Hiyashi Chukka – 7 Doors Down

The final savory bite was none other than Gayon’s micro-famous chicken roulade—the light and dark meat of the bird rolled together into a cylinder and cooked sous vide at 65 degrees celsius (149 F). On pick-up, thick slices of the meat are seared off and finished on the hibachi grill, served over charcoal-kissed rapini and bathed in a sweet, mirin and soy sauce. As you cut the protein, the sauce soaks in, moistening the already-glistening meat. It’s a dish that is stupidly good. If you think chicken is boring, then you’re sorely mistaken. You just never had a good one. That’s all.

Chicken Roulade – Five Tastes

And of course, dessert. A vanilla cremeux, almost taking the same form as a panna cotta, topped with strawberry three ways: compote, aerated espuma and freeze-dried. I loved the variety of strawberries, showing the true versatility of the fruit. Freeze-dried fruit, in particular, is something I love to see as I feel the concentrated flavor adds a ton to a dish. Because of the technique Gayon used for the cremeux—which includes setting it with agar and gelatin—it is able to hold its form like a panna cotta would, while still melting away on your tongue as a mousse or cremeux would. A true masterclass in technique. 

Strawberry Cremeux – Five Tastes

For NJ diners who like to venture into the world of tasting menus from time to time, Five Tastes is right up there with the best in NJ. The concept offers a full peek into the world of modern cooking and flavor-making while never coming off as pretentious or stuck-up. Because of Five Tastes’ traveling concept, where they pop-up at various different restaurants, the menu is constantly changing and no Five Tastes meal is like another.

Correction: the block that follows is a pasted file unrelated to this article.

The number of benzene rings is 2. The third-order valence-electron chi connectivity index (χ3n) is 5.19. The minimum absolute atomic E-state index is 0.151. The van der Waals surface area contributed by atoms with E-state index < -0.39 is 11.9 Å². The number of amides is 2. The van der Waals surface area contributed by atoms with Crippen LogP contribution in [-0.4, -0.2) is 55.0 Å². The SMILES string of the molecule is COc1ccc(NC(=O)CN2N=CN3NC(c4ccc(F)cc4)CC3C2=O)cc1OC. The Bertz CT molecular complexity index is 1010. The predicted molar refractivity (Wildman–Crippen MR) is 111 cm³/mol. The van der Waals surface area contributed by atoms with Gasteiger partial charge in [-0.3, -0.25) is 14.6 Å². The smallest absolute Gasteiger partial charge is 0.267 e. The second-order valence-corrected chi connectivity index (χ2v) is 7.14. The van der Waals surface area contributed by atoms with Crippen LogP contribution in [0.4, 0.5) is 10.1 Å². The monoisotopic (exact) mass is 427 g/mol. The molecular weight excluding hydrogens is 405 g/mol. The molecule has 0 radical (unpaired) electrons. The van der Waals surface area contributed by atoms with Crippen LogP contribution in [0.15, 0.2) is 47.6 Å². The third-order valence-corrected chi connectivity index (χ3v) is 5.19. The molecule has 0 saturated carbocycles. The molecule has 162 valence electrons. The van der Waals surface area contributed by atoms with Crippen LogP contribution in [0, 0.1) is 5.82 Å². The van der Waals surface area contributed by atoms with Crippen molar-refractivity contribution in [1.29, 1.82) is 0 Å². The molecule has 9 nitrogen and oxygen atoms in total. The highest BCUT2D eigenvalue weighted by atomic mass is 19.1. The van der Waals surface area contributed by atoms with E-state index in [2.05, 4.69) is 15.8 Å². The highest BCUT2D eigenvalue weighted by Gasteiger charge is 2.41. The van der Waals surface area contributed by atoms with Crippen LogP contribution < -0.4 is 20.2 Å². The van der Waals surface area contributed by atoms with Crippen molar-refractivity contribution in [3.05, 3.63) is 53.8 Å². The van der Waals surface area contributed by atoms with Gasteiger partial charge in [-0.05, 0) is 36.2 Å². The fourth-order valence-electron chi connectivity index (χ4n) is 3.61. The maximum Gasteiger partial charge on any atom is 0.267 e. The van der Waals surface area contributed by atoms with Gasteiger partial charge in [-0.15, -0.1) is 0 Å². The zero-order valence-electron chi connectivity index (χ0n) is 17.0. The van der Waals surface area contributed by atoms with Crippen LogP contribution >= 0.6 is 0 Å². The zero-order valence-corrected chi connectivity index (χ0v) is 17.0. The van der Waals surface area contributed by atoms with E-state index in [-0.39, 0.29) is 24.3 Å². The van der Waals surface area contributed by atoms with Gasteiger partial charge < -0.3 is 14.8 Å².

The 7 Doors Down collaboration in particular was a breath of fresh air as the menu was exciting from start to finish, and the dueling format on certain courses forced diners to think about their food more than usual. “I like the flavor of this scallop, but the texture of this one is preferred. Why is that?” These are the questions that don’t come up in traditional dining because frankly, the meals usually aren’t interesting enough to provoke them. That’s not a diss on current dining trends, but it is a definite praise for Cedric Gayon’s Five Tastes. 

About the Author/s

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Peter Candia is the Food + Drink Editor at New Jersey Digest. A graduate of The Culinary Institute of America, Peter found a passion for writing midway through school and never looked back. He is a former line cook, server and bartender at top-rated restaurants in the tri-state area. In addition to food, Peter enjoys politics, music, sports and anything New Jersey.